World Junior Squash: India go down fighting to Canada
Wroclaw (Poland): Canadian girls won the crucial points to claim victory over the Indians in the 5th-8th play-off at the WSF World Junior Women`s Team Squash Championship here.
In the first singles Friday, Harshit Kaur Jawanda swept past Hollie Naughton 11-4, 13-11, 12-10 to put India ahead. The Canadians levelled when Alyssa Mehta beat Lakshya Raghavendran 6-11, 11-8, 11-4, 12-10.
With the tie finely poised on a knife edge, Sachika Ingale could not find the magical touch to clinch the tie for India as Chloe Chemtob defeated the Indian 11-6, 7-11, 9-11, 12-10 to take Canada to a 2-1 victory.
Jawanda gave India a perfect start by dominating Canadian No.1 Naughton. The Indian dominated to win the first game on the back of some superb drives and drops.
Naughton, with her ankle heavily strapped, put up brave resistance in the second and the third games, but Jawanda played smart, moving the Canadian around the court and eventually forced the errors to win two tight games and put India ahead.
Raghavendran raced away to a 6-0 lead and closed out a comfortable first game against Mehta in the crucial second match. Mehta kept it tight in the second and at 8-8, she won a couple of good points to take the game 11-8.
Raghavendran’s shoulders dropped and her intensity vanished allowing the Canadian to race away with the third game.
Trailing 2-7 in the fourth game, Raghavendran finally found the spirit to get out of the rut and put up a fight. While the Indian narrowed the gap, Mehta had enough of a lead to close out the match 12-10 and level the tie at 1-1.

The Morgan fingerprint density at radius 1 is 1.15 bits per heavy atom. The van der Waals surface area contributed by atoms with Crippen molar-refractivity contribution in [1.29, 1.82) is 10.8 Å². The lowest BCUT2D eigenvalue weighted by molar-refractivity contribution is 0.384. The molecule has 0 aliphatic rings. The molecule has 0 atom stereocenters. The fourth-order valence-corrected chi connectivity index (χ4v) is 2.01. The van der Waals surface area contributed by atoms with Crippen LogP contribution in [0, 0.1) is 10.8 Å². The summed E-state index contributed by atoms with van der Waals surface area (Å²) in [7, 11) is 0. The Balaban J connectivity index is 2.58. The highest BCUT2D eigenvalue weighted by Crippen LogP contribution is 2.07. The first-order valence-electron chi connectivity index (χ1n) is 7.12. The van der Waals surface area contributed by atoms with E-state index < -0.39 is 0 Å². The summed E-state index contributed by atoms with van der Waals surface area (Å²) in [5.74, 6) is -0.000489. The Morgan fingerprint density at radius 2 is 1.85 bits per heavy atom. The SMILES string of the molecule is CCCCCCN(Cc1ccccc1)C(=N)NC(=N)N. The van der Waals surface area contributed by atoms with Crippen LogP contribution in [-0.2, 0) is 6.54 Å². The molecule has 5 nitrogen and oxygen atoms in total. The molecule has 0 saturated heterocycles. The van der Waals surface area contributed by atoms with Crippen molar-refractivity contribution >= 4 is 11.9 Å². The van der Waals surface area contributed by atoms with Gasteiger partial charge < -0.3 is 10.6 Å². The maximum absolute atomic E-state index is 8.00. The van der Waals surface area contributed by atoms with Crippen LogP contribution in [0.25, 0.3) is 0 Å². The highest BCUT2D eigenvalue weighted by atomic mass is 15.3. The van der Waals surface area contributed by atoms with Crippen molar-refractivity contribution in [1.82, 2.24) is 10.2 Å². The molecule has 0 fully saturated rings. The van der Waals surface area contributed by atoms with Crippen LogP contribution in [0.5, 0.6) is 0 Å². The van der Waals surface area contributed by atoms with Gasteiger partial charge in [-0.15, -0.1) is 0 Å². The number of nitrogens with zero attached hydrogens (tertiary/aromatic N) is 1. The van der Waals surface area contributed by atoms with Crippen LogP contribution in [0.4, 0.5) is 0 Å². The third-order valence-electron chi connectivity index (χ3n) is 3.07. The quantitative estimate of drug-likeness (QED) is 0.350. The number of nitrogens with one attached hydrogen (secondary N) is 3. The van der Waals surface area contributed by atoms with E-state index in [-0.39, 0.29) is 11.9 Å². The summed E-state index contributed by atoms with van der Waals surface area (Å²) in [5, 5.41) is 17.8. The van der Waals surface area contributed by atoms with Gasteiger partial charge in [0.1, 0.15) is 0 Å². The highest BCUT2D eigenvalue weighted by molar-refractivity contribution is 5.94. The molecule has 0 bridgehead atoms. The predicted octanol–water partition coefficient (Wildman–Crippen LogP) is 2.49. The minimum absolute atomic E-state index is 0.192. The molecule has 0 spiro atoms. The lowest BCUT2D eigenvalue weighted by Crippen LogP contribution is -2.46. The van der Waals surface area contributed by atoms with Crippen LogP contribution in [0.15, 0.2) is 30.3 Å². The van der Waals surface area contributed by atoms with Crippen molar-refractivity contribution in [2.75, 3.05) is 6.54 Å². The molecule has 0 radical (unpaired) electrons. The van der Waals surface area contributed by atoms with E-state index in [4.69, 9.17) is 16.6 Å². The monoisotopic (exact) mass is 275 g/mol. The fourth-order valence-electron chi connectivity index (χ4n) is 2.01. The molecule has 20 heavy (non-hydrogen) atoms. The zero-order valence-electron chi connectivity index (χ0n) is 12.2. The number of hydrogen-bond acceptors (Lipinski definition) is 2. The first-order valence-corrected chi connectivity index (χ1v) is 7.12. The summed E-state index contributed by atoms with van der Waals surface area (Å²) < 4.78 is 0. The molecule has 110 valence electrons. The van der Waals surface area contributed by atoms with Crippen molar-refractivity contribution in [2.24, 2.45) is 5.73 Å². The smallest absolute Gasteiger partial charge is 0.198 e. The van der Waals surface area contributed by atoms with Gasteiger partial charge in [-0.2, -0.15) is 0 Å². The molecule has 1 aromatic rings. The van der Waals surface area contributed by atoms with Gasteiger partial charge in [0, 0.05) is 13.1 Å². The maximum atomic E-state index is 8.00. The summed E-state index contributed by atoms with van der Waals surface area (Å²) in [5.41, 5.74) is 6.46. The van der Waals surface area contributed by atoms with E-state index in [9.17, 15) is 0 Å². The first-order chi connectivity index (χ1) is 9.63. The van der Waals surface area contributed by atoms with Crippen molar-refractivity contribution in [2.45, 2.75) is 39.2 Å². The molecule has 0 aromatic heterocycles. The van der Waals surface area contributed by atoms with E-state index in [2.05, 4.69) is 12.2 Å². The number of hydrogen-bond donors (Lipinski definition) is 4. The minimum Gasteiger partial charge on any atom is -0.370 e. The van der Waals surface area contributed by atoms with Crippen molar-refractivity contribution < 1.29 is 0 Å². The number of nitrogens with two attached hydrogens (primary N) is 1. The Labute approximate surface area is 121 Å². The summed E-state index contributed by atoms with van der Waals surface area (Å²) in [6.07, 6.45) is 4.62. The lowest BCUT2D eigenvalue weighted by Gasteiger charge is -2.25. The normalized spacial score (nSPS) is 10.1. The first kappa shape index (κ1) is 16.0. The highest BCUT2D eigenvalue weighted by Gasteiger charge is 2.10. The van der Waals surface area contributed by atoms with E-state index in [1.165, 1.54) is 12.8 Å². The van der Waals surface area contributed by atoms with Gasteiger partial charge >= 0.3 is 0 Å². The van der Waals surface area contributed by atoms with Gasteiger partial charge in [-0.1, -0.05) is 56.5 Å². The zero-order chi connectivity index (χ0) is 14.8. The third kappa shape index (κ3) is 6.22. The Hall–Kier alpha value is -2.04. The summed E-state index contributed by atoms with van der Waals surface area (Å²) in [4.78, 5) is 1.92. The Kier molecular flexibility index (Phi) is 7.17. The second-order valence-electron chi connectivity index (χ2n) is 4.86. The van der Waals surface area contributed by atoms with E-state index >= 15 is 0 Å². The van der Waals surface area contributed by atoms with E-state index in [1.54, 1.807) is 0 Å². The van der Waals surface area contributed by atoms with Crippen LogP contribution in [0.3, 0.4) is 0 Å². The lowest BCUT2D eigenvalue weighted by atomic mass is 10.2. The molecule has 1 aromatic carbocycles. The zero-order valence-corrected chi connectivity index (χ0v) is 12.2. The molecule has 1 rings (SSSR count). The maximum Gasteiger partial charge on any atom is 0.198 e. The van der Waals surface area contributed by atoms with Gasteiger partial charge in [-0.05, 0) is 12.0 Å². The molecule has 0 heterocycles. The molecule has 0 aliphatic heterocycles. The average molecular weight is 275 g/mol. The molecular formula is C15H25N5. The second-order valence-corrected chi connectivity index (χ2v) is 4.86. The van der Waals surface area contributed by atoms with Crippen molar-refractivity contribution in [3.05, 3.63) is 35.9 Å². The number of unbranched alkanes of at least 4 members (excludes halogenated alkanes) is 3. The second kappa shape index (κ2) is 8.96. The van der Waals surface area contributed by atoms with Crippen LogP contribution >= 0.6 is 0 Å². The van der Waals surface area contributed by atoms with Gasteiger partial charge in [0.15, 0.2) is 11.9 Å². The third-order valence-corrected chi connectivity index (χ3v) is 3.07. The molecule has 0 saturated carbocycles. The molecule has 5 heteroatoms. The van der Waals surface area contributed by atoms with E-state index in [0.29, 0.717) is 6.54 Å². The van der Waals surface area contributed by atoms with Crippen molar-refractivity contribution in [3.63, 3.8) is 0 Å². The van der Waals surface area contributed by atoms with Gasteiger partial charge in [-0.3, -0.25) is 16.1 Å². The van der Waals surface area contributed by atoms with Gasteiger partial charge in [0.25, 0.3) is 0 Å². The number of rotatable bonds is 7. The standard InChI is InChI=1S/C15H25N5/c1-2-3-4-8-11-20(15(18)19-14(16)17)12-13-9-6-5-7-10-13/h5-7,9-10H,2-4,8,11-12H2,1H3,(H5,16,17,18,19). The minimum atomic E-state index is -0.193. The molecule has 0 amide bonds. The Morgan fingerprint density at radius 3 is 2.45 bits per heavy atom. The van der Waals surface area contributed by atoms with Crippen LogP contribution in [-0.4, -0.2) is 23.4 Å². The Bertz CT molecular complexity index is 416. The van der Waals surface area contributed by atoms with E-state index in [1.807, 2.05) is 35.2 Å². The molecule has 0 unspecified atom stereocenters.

With the outcome of the tie hinging on the final match, Chemtob took Ingale by surprise with her attacking play to take the first two games, but surely, the Indian worked her way back into the match, slowing the tempo to suit her game and reined in her aggression.
Ingale’s tactical shift paid rich dividends as she won the next two games to take the match into a decider. The final game proved every bit as enthralling as one could expect.
Ingale, trailing 8-10, played couple of wonderful volleys to save the match points and draw level, but she followed those two saves with an easy miss on her forehand volley into an open court and a backhand into the tin to lose the game 10-12, match and tie to Canada.
India take on New Zealand in the final match in a bid to finish seventh.
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